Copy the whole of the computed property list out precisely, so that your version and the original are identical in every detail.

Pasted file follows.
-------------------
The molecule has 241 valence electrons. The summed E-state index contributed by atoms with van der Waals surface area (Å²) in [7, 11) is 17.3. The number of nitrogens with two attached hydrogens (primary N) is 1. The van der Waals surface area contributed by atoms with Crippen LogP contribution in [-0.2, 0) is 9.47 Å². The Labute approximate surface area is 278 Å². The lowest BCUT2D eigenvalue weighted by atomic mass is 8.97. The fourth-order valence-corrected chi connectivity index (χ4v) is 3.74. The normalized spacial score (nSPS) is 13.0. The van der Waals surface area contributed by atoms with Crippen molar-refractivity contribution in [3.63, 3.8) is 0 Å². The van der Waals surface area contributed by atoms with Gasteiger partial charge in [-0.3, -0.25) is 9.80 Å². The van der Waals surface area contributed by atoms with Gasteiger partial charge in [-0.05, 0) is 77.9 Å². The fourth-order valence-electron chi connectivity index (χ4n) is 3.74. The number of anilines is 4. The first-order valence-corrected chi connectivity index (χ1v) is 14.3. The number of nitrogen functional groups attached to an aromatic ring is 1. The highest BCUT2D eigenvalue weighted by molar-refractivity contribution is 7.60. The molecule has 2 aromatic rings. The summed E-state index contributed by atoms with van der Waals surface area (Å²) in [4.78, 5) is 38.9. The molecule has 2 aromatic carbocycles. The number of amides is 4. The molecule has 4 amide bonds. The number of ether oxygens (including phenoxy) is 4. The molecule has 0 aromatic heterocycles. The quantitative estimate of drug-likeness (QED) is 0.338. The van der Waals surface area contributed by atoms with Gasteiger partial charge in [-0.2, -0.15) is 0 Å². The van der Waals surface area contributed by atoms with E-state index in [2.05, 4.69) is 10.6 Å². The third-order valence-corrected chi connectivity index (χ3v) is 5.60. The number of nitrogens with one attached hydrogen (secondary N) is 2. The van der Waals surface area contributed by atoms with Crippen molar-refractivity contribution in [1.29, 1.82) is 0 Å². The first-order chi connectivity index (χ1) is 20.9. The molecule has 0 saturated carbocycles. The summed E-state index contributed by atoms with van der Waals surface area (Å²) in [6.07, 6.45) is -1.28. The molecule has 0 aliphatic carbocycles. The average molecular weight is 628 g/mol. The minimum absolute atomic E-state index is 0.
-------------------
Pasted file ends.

The molecule has 241 valence electrons. The summed E-state index contributed by atoms with van der Waals surface area (Å²) in [7, 11) is 17.3. The number of nitrogens with two attached hydrogens (primary N) is 1. The van der Waals surface area contributed by atoms with Crippen LogP contribution in [-0.2, 0) is 9.47 Å². The Labute approximate surface area is 278 Å². The lowest BCUT2D eigenvalue weighted by atomic mass is 8.97. The fourth-order valence-corrected chi connectivity index (χ4v) is 3.74. The normalized spacial score (nSPS) is 13.0. The van der Waals surface area contributed by atoms with Crippen molar-refractivity contribution in [3.63, 3.8) is 0 Å². The van der Waals surface area contributed by atoms with Gasteiger partial charge in [-0.3, -0.25) is 9.80 Å². The van der Waals surface area contributed by atoms with Gasteiger partial charge in [-0.05, 0) is 77.9 Å². The fourth-order valence-electron chi connectivity index (χ4n) is 3.74. The number of anilines is 4. The first-order valence-corrected chi connectivity index (χ1v) is 14.3. The number of nitrogen functional groups attached to an aromatic ring is 1. The highest BCUT2D eigenvalue weighted by molar-refractivity contribution is 7.60. The molecule has 2 aromatic rings. The summed E-state index contributed by atoms with van der Waals surface area (Å²) in [4.78, 5) is 38.9. The molecule has 2 aromatic carbocycles. The number of amides is 4. The molecule has 4 amide bonds. The number of ether oxygens (including phenoxy) is 4. The molecule has 0 aromatic heterocycles. The quantitative estimate of drug-likeness (QED) is 0.338. The van der Waals surface area contributed by atoms with Gasteiger partial charge in [-0.2, -0.15) is 0 Å². The van der Waals surface area contributed by atoms with E-state index in [2.05, 4.69) is 10.6 Å². The third-order valence-corrected chi connectivity index (χ3v) is 5.60. The number of nitrogens with one attached hydrogen (secondary N) is 2. The van der Waals surface area contributed by atoms with Crippen molar-refractivity contribution in [1.29, 1.82) is 0 Å². The first-order chi connectivity index (χ1) is 20.9. The molecule has 0 saturated carbocycles. The summed E-state index contributed by atoms with van der Waals surface area (Å²) in [6.07, 6.45) is -1.28. The molecule has 0 aliphatic carbocycles. The average molecular weight is 628 g/mol. The minimum absolute atomic E-state index is 0.